# Small computer assisted analysis of camera renograms Page: 4 of 13

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Where Q is the measured kidney count and Qb is the count from the

background region. Furthermore, m is the "uptake constant" and c is

a constant which corrects for systematic errors such as can occur in blood

background subtraction. This relationship is in the form for a straight

line, y = m r + c, and the constants can be determined by the technique

of least squares fitting a plot of Qk against the integral given in

equation 4. Once the constants m and C have been determined they can be used

to calculate Qk from equation 4 for the duration of the study. The uptake

activity-time curve represents the accumulation of activity that would occur

with no passage of urine. This is shown in Figures 3 and 4. Figure 3 shows

a typical background activity-time curve flagged over the aorta (see

Figure 2 for the flagged areas), and the curve of the accumulated total

counts of the background. Each data point represents the number of counts

accumulated uver 15 seconds.

One kidney at a time is analyzed using SCAAR. After curve smoothing

the background curve is multiplied by the kidney-to-background ratio

(described earlier) to obtain the curve of the activity attributed to

the background in the flagged area and then this curve is.subtracted from

the renogram curve to give a corrected renogram curve. Figure 4 a is the

uptake component of the renogram (the background integral curve which has

been corrected by the constants m and c).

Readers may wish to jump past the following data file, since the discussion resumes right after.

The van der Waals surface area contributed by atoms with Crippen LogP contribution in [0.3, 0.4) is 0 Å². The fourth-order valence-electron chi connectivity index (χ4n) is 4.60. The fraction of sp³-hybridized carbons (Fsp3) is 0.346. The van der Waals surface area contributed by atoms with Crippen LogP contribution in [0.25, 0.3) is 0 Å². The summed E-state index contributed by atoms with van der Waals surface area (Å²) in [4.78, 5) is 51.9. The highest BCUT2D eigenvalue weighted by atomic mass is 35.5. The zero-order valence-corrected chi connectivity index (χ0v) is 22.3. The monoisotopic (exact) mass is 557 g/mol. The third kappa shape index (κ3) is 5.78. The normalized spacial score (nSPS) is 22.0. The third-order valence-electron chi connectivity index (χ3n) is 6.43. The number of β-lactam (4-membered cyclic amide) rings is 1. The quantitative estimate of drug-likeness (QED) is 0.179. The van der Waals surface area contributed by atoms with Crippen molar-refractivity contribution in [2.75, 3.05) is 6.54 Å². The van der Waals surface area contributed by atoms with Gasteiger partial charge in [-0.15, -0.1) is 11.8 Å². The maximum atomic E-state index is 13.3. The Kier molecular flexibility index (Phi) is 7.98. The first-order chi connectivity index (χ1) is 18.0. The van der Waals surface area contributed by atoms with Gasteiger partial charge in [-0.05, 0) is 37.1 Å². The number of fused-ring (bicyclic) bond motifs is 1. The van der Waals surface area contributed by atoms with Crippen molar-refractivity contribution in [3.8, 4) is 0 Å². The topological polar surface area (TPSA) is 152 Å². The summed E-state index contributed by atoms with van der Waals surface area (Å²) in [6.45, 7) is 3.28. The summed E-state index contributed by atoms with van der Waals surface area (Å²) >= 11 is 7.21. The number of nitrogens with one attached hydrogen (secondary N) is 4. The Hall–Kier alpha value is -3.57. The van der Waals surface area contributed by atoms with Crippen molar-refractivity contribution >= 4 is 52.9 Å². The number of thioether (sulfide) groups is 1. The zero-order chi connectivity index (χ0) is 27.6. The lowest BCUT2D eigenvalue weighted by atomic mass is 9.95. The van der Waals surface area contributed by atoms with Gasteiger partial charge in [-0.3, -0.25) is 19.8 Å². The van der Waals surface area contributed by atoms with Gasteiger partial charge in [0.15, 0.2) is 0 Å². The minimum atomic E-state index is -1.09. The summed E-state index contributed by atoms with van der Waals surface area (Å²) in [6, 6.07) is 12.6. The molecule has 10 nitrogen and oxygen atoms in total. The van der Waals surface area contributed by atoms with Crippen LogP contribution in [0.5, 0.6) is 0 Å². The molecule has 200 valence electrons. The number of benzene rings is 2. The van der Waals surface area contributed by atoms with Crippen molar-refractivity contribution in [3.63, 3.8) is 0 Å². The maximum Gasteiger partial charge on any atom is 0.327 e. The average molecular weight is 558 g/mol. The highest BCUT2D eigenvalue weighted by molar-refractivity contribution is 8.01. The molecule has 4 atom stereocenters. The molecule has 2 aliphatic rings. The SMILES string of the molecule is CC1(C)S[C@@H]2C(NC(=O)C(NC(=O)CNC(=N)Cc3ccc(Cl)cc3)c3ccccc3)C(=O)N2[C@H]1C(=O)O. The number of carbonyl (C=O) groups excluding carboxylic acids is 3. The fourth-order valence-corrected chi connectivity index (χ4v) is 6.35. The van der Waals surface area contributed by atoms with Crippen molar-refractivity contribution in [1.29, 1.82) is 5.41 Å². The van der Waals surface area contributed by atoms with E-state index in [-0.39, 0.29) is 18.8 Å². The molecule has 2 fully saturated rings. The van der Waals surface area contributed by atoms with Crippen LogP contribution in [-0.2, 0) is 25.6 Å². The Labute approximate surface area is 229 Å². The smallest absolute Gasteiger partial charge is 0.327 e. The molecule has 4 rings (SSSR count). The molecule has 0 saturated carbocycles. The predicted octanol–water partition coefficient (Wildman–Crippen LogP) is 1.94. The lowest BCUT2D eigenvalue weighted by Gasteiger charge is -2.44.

Subtraction of the corrected renogram from the uptake component yields

the removal component (the accumulated total of isotope which has left

the kidney). (Figure 4). An additional calculation gives the smoothed rate

of change with respect to time of the output curve. This can be calculated

from the derivative of equation 4 or directly from the removal curve using

equation 5.

dR t ) Qb (t) - dK t) 5.

dt dt

where R (t) is the removal component and

K (t) is the background corrected renogram curve.

THE ISOTOPE REMOVAL FACTOR

From the removal component and the extension of the uptake component,

another number, the isotope removal factor (J.RF) can be computed. This

is a measure of the efficiency with which a kidney transfers isotope out of

the kidney to the collecting system. This index is the percentage of the

uptake component at time t which is removed after a time interval A t, as

determined from the removal component. This is

IRF m R(t + t) x 100 6.

Q (t)

The IRF is usually calculated after a time lapse long enough to insure

that the IRF represents the actual clinical state of normal and most poorly

functioning kidneys. SCAAR calculates an average IRF between 10 and 13

minutes for delays,4 t, of 2, 3, 4, 5 and 6 minutes. The IRF is discussed

in detail by Britton and others. An additional computation gives the time

of maximum accumulation of isotope in the kidneys.

CONCLUSION

SCAAR, the program described above, has the primary advantage of

immediacy. Clinical information can be processed shortly after completion

of the clinical study. Furthermore, it is relatively easy to incorporate

new features into the program. This program is now being used regularly

clinically.'

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Esser, P.D.; Bradley-Moore, P.R.; Atkins, H.L.; Robertson, J.S. & Ansari, A.N. Small computer assisted analysis of camera renograms, article, January 1, 1972; Upton, New York. (https://digital.library.unt.edu/ark:/67531/metadc1027737/m1/4/: accessed March 24, 2019), University of North Texas Libraries, Digital Library, https://digital.library.unt.edu; crediting UNT Libraries Government Documents Department.